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SCHAFFER EX REL. LASERSIGHT INC. v. CC INVESTMENTS

September 29, 2000

BARBARA SCHAFFER, DERIVATIVELY ON BEHALF OF LASERSIGHT INCORPORATED, PLAINTIFF,
V.
CC INVESTMENTS, LDC, CASTLE CREEK PARTNERS, LLC, SOCIETE GENERALE, SHEPHERD INVESTMENTS INTERNATIONAL, LTD., STARK INTERNATIONAL, BRIAN J. STARK, MICHAEL A. ROTH, AND LASERSIGHT INCORPORATED, DEFENDANTS.



The opinion of the court was delivered by: Marrero, District Judge.

DECISION AND ORDER

Plaintiff Barbara Schaffer ("Schaffer") brings this action under Section 16(b) of the Securities Exchange Act of 1934 (the "Act") for disgorgement of short-swing profits allegedly obtained by defendants acting as a group in violation of that section of the Act. Three motions for dismissal pursuant to Federal Rule of Civil Procedure 12(b)(6) are presently before the Court.

Defendants CC Investments, LDC ("CCI") and Castle Creek Partners, LLC ("CCP") have argued that CCI was not, either individually or as member of a group, the beneficial owner of more than 10% of Lasersight's equity securities and that CCI is therefore not liable under Section 16(b). Defendant Societe Generale ("SG") has argued that it was not a member of any group and that certain restrictions on its ability to convert and sell shares to which it agreed preclude Section 16(b) liability. Defendants Shepherd Investments International, Ltd. ("SII"), Stark International ("SI"), Brian Stark ("Stark") and Michael Roth ("Roth") (collectively, the "Stark Defendants") have argued, among other things, that they were not beneficial owners of more than 10% of Lasersight's stock. For the reasons set forth below, the Court grants the motions to dismiss in their entirety, but grants Schaffer leave to replead.

BACKGROUND

Schaffer is a New York resident and an owner of the common stock of Lasersight Incorporated ("Lasersight" of the "Company"). Lasersight, a nominal defendant, is a Delaware corporation with its principal place of business in St. Louis, Missouri.

Defendants are CCI, a limited liability company organized under the laws of the Cayman Islands engaged in the business of trading in securities; CCP, an American limited liability company acting as CCI's investment manager; SG, a division of Societe Generale Securities Corporation engaged in trading securities; SII, a corporation organized under the laws of the British Virgin Islands that trades securities; SI, a Bermuda corporation trading securities; and Stark and Roth, investment fund managers who control the investment decisions of SII and SI.

Schaffer alleges that these seven defendants constitute a group (the "Group") and that SII and SI constitute a separate group (the "SI Group") for purposes of determining liability under Rule 16a-1(a)(1) and Sections 16(b) and 13(d)(3) of the Act; that the Group, the SI Group and CCI individually were greater than 10% beneficial owners of Lasersight's common stock; and that the Group, the SI Group and CCI engaged in certain transactions over a six month period, garnering short-swing profits in the amount of at least $7,091,975.00, all of which are disgorgeable to Lasersight under Section 16(b).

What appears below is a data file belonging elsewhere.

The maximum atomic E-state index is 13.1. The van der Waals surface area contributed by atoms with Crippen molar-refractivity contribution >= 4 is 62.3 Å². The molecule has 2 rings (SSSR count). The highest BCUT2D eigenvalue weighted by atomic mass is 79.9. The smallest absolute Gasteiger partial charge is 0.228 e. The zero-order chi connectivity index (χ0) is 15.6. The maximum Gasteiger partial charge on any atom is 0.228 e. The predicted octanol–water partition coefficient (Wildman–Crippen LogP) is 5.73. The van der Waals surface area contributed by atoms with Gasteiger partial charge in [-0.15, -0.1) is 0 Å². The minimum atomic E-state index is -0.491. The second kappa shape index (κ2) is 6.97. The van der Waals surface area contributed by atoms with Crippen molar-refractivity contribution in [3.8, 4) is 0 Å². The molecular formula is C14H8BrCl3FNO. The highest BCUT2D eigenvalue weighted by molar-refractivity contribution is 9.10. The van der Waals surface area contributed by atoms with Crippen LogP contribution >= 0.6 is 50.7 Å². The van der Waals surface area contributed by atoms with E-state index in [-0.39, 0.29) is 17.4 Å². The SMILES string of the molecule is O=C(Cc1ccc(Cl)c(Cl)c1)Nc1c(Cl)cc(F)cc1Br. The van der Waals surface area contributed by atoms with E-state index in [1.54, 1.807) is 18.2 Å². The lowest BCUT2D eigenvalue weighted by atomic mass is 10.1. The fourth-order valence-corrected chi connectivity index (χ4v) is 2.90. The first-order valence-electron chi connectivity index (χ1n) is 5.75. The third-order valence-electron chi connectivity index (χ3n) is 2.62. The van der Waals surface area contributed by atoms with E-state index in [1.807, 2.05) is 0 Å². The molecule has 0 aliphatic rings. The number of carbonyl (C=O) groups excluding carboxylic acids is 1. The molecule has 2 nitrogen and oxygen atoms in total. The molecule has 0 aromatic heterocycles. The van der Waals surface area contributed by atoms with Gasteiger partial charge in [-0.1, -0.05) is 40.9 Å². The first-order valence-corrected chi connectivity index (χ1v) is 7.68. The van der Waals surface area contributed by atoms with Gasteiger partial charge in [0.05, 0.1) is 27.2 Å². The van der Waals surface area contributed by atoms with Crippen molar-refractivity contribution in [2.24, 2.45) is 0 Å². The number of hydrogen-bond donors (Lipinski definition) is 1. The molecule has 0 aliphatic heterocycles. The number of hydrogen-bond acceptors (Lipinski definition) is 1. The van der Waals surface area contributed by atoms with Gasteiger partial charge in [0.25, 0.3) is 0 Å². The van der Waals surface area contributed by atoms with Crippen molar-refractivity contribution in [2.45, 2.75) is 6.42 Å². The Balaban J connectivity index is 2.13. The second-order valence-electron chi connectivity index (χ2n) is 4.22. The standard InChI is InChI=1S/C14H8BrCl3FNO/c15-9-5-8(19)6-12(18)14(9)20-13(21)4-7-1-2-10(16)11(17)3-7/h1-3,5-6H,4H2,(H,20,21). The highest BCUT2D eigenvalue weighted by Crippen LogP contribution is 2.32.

DISCUSSION

I. STANDARD OF REVIEW

In considering a Rule 12(b)(6) motion, the Court must accept Liner's factual allegations as true and draw all reasonable inferences in his favor. See Hamilton Chapter of Alpha Delta Phi, Inc. v. Hamilton College, 128 F.3d 59 (2d Cir. 1997). It is the Court's task to assess the legal sufficiency of the complaint and not to judge the credibility of the pleadings or to assess the weight of any evidence offered in support of the action. See Cooper v. Parsky, 140 F.3d 433 (2d Cir. 1998). A claim may not be dismissed "unless it appears beyond doubt that the plaintiff can prove no set of facts in support of his claim which would entitle him to relief." Morris v. Local 819, Int'l Bhd. of Teamsters, 169 F.3d 782, 784 (2d Cir. 1999) (quoting Conley v. Gibson, 355 U.S. 41, 45-46, 78 S.Ct. 99, 2 L.Ed.2d 80 (1957)).

As Schaffer notes, "the only issue before the Court is whether or not the complaint states a set of facts under which defendants can be liable to disgorge their profits under Section 16(b) of the Securities Exchange Act of 1934." Plaintiff's Memorandum in Opposition, dated Dec. 1, 1999, at 7-8. See Transcript from Oral Argument, dated June 2, 2000 ("Tr."), at 54-55.

II. CONVERSION CAPS

The Corrected Certificate of Designations, Preferences, ...


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